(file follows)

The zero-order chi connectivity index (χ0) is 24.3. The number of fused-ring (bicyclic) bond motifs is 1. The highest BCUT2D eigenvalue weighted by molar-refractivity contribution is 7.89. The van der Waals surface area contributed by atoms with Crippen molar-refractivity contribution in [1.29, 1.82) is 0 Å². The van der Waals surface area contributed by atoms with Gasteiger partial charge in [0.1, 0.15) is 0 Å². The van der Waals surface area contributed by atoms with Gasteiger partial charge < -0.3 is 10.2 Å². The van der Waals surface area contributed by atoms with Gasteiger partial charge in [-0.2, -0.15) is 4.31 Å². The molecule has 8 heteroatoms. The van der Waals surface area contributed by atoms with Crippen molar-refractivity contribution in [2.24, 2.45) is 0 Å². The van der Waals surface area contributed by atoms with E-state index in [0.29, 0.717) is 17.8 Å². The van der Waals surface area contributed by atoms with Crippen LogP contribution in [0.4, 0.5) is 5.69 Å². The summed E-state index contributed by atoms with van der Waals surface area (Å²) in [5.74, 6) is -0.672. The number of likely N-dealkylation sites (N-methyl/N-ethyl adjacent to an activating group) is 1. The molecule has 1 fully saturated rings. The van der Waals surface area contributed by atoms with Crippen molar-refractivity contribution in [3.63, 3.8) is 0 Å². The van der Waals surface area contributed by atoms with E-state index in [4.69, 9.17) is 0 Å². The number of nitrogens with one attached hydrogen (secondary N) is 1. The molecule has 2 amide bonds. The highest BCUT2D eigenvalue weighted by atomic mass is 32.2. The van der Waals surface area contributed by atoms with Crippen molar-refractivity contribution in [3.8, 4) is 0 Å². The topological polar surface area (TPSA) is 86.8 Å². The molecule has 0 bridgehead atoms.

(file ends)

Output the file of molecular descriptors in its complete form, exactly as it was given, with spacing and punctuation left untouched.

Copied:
The zero-order chi connectivity index (χ0) is 24.3. The number of fused-ring (bicyclic) bond motifs is 1. The highest BCUT2D eigenvalue weighted by molar-refractivity contribution is 7.89. The van der Waals surface area contributed by atoms with Crippen molar-refractivity contribution in [1.29, 1.82) is 0 Å². The van der Waals surface area contributed by atoms with Gasteiger partial charge in [0.1, 0.15) is 0 Å². The van der Waals surface area contributed by atoms with Gasteiger partial charge < -0.3 is 10.2 Å². The van der Waals surface area contributed by atoms with Gasteiger partial charge in [-0.2, -0.15) is 4.31 Å². The molecule has 8 heteroatoms. The van der Waals surface area contributed by atoms with Crippen molar-refractivity contribution in [2.24, 2.45) is 0 Å². The van der Waals surface area contributed by atoms with E-state index in [0.29, 0.717) is 17.8 Å². The van der Waals surface area contributed by atoms with Crippen LogP contribution in [0.4, 0.5) is 5.69 Å². The summed E-state index contributed by atoms with van der Waals surface area (Å²) in [5.74, 6) is -0.672. The number of likely N-dealkylation sites (N-methyl/N-ethyl adjacent to an activating group) is 1. The molecule has 1 fully saturated rings. The van der Waals surface area contributed by atoms with Crippen molar-refractivity contribution in [3.63, 3.8) is 0 Å². The van der Waals surface area contributed by atoms with E-state index in [4.69, 9.17) is 0 Å². The number of nitrogens with one attached hydrogen (secondary N) is 1. The molecule has 2 amide bonds. The highest BCUT2D eigenvalue weighted by atomic mass is 32.2. The van der Waals surface area contributed by atoms with Crippen molar-refractivity contribution in [3.8, 4) is 0 Å². The topological polar surface area (TPSA) is 86.8 Å². The molecule has 0 bridgehead atoms.